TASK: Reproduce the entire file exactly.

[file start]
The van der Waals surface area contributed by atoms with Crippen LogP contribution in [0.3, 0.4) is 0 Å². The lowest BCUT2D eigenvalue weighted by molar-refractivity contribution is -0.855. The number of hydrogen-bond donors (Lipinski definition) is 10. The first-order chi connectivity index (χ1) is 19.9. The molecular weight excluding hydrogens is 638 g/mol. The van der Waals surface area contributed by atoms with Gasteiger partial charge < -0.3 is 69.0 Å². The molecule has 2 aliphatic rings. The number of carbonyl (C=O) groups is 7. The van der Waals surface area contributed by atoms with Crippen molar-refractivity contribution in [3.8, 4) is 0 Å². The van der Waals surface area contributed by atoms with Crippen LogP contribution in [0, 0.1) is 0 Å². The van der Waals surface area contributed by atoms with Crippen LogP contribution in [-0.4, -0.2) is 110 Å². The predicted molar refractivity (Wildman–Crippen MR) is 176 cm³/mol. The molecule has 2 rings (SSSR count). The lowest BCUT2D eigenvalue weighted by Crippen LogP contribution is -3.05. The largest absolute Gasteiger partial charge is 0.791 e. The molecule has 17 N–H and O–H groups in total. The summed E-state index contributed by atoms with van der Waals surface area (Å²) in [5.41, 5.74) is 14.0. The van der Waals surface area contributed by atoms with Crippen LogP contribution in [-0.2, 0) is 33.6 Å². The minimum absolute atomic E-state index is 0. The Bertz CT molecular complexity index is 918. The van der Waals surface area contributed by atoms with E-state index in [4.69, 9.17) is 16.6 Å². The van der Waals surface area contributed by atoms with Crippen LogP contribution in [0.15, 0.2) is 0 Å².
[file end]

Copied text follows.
The van der Waals surface area contributed by atoms with Crippen LogP contribution in [0.3, 0.4) is 0 Å². The lowest BCUT2D eigenvalue weighted by molar-refractivity contribution is -0.855. The number of hydrogen-bond donors (Lipinski definition) is 10. The first-order chi connectivity index (χ1) is 19.9. The molecular weight excluding hydrogens is 638 g/mol. The van der Waals surface area contributed by atoms with Gasteiger partial charge < -0.3 is 69.0 Å². The molecule has 2 aliphatic rings. The number of carbonyl (C=O) groups is 7. The van der Waals surface area contributed by atoms with Crippen molar-refractivity contribution in [3.8, 4) is 0 Å². The van der Waals surface area contributed by atoms with Crippen LogP contribution in [0, 0.1) is 0 Å². The van der Waals surface area contributed by atoms with Crippen LogP contribution in [-0.4, -0.2) is 110 Å². The predicted molar refractivity (Wildman–Crippen MR) is 176 cm³/mol. The molecule has 2 rings (SSSR count). The lowest BCUT2D eigenvalue weighted by Crippen LogP contribution is -3.05. The largest absolute Gasteiger partial charge is 0.791 e. The molecule has 17 N–H and O–H groups in total. The summed E-state index contributed by atoms with van der Waals surface area (Å²) in [5.41, 5.74) is 14.0. The van der Waals surface area contributed by atoms with Crippen LogP contribution in [-0.2, 0) is 33.6 Å². The minimum absolute atomic E-state index is 0. The Bertz CT molecular complexity index is 918. The van der Waals surface area contributed by atoms with E-state index in [4.69, 9.17) is 16.6 Å². The van der Waals surface area contributed by atoms with Crippen LogP contribution in [0.15, 0.2) is 0 Å².